As I've talked about before (and will no doubt talk about in the future) men and women have different brains, bodies, and other physiological and psychological differences that affect the way we perform police work. We've also been socialized differently. In the 1970s, when women first began to infiltrate the ranks of regular patrol work, one of the big concerns was the chivalry factor. In other words, were men so ingrained to be polite to and protective of women that they would waste time or even get injured trying to be chivalrous toward their new female partners? After a few decades of ironing out the kinks, it turns out that we all work pretty well together, but I still see women who get offended when a fellow (male) cop tries to be helpful, and I still see men who struggle with should-I-open-the-door-for-her-or-not on the job. Don't over-think this stuff. Be polite and professional towards each other; don't get caught up in gender roles and don’t try to be someone you aren't. All women are not alike and neither are all men, but each sex has inherent differences that should be appreciated and utilized to benefit the agency and the community.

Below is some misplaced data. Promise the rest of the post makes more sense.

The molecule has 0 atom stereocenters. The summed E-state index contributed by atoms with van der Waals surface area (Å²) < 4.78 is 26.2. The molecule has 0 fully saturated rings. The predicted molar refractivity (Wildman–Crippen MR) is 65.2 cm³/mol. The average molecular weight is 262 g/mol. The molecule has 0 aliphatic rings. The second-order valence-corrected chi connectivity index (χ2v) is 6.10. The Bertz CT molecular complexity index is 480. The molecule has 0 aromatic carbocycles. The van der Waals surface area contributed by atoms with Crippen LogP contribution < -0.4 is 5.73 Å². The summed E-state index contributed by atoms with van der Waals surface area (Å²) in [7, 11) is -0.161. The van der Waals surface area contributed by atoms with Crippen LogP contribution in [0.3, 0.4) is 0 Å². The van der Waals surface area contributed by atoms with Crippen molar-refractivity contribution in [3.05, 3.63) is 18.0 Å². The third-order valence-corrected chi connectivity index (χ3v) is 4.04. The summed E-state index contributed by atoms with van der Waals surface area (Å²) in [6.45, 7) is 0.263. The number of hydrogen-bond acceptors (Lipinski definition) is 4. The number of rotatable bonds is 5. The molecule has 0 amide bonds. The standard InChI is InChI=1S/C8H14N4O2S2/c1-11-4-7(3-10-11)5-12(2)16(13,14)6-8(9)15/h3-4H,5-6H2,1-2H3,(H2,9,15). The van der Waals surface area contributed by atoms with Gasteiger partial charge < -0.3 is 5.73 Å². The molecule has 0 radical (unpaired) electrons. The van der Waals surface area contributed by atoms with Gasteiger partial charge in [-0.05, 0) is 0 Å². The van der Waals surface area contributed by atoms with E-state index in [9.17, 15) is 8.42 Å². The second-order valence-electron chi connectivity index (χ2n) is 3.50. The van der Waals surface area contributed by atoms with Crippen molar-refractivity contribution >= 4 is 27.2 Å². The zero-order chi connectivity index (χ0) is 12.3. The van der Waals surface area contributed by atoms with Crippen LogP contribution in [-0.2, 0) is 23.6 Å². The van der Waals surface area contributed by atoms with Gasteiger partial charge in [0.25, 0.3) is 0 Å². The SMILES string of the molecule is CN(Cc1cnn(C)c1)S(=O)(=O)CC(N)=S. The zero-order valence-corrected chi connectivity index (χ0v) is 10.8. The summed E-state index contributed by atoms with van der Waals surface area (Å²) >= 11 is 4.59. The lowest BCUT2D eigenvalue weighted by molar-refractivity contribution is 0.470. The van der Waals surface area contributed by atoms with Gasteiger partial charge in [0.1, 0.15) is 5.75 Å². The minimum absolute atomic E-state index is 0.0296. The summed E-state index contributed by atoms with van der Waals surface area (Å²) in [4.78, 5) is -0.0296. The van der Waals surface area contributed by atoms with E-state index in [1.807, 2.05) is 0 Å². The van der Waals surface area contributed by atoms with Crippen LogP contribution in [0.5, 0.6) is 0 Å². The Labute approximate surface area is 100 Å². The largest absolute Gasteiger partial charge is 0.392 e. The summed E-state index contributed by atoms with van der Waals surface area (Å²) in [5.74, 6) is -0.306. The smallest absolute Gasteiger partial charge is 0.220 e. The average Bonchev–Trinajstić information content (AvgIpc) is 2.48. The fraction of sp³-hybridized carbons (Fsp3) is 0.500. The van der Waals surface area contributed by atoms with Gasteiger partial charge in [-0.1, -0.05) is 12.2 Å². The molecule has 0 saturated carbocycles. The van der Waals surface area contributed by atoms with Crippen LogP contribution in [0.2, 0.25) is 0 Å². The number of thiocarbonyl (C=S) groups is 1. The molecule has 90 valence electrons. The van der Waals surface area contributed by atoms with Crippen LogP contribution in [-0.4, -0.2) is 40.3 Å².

The Sensitive Generation.
The male youngsters we call Generation Y and The Millennials have been primarily raised by women, taught by women, and have generally been socialized to be more sensitive. While empathy and compassion are wonderful traits in human beings in general, and cops in particular, being overly sensitive can cause a young cop big problems. These are the guys who were told that competition is bad (everyone gets a trophy because everyone is a winner), we are all special, and conflict is counter-productive. At the same time, their sisters were being taught you can be anything you want to be but allowances will be made.